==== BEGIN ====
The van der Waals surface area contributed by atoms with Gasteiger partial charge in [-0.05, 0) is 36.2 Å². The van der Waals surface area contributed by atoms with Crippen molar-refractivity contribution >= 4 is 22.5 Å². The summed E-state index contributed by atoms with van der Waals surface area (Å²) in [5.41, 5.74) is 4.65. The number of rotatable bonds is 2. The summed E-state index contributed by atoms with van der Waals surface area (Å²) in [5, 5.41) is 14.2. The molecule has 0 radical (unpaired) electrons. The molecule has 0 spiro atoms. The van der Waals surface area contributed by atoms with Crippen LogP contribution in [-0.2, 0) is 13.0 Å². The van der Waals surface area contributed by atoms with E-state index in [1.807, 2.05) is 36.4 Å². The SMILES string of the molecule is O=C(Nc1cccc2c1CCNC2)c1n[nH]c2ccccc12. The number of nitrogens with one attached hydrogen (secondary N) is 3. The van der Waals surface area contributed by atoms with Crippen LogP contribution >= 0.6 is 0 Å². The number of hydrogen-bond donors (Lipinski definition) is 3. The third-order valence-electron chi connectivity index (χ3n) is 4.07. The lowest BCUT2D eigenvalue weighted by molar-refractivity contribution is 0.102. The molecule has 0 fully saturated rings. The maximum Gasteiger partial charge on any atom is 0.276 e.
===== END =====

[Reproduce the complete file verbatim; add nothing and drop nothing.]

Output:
The van der Waals surface area contributed by atoms with Gasteiger partial charge in [-0.05, 0) is 36.2 Å². The van der Waals surface area contributed by atoms with Crippen molar-refractivity contribution >= 4 is 22.5 Å². The summed E-state index contributed by atoms with van der Waals surface area (Å²) in [5.41, 5.74) is 4.65. The number of rotatable bonds is 2. The summed E-state index contributed by atoms with van der Waals surface area (Å²) in [5, 5.41) is 14.2. The molecule has 0 radical (unpaired) electrons. The molecule has 0 spiro atoms. The van der Waals surface area contributed by atoms with Crippen LogP contribution in [-0.2, 0) is 13.0 Å². The van der Waals surface area contributed by atoms with E-state index in [1.807, 2.05) is 36.4 Å². The SMILES string of the molecule is O=C(Nc1cccc2c1CCNC2)c1n[nH]c2ccccc12. The number of nitrogens with one attached hydrogen (secondary N) is 3. The van der Waals surface area contributed by atoms with Crippen LogP contribution >= 0.6 is 0 Å². The number of hydrogen-bond donors (Lipinski definition) is 3. The third-order valence-electron chi connectivity index (χ3n) is 4.07. The lowest BCUT2D eigenvalue weighted by molar-refractivity contribution is 0.102. The molecule has 0 fully saturated rings. The maximum Gasteiger partial charge on any atom is 0.276 e.